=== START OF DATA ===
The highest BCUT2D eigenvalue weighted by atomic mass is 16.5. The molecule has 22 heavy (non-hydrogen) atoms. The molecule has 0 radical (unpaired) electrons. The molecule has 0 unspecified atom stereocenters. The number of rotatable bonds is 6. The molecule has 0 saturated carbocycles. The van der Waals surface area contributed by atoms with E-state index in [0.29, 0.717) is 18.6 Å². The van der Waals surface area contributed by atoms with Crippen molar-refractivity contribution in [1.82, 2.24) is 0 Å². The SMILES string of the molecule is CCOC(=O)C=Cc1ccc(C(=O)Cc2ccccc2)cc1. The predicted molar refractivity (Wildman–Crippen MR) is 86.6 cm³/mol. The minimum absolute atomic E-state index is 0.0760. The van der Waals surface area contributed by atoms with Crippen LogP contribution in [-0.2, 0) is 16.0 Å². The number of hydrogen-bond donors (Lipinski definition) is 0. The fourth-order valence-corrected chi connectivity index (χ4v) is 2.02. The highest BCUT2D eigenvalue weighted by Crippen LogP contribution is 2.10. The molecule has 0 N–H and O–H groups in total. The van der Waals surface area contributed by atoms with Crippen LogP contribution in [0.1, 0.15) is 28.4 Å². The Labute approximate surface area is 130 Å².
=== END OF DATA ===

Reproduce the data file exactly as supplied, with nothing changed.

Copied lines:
The highest BCUT2D eigenvalue weighted by atomic mass is 16.5. The molecule has 22 heavy (non-hydrogen) atoms. The molecule has 0 radical (unpaired) electrons. The molecule has 0 unspecified atom stereocenters. The number of rotatable bonds is 6. The molecule has 0 saturated carbocycles. The van der Waals surface area contributed by atoms with E-state index in [0.29, 0.717) is 18.6 Å². The van der Waals surface area contributed by atoms with Crippen molar-refractivity contribution in [1.82, 2.24) is 0 Å². The SMILES string of the molecule is CCOC(=O)C=Cc1ccc(C(=O)Cc2ccccc2)cc1. The predicted molar refractivity (Wildman–Crippen MR) is 86.6 cm³/mol. The minimum absolute atomic E-state index is 0.0760. The van der Waals surface area contributed by atoms with Crippen LogP contribution in [-0.2, 0) is 16.0 Å². The number of hydrogen-bond donors (Lipinski definition) is 0. The fourth-order valence-corrected chi connectivity index (χ4v) is 2.02. The highest BCUT2D eigenvalue weighted by Crippen LogP contribution is 2.10. The molecule has 0 N–H and O–H groups in total. The van der Waals surface area contributed by atoms with Crippen LogP contribution in [0.1, 0.15) is 28.4 Å². The Labute approximate surface area is 130 Å².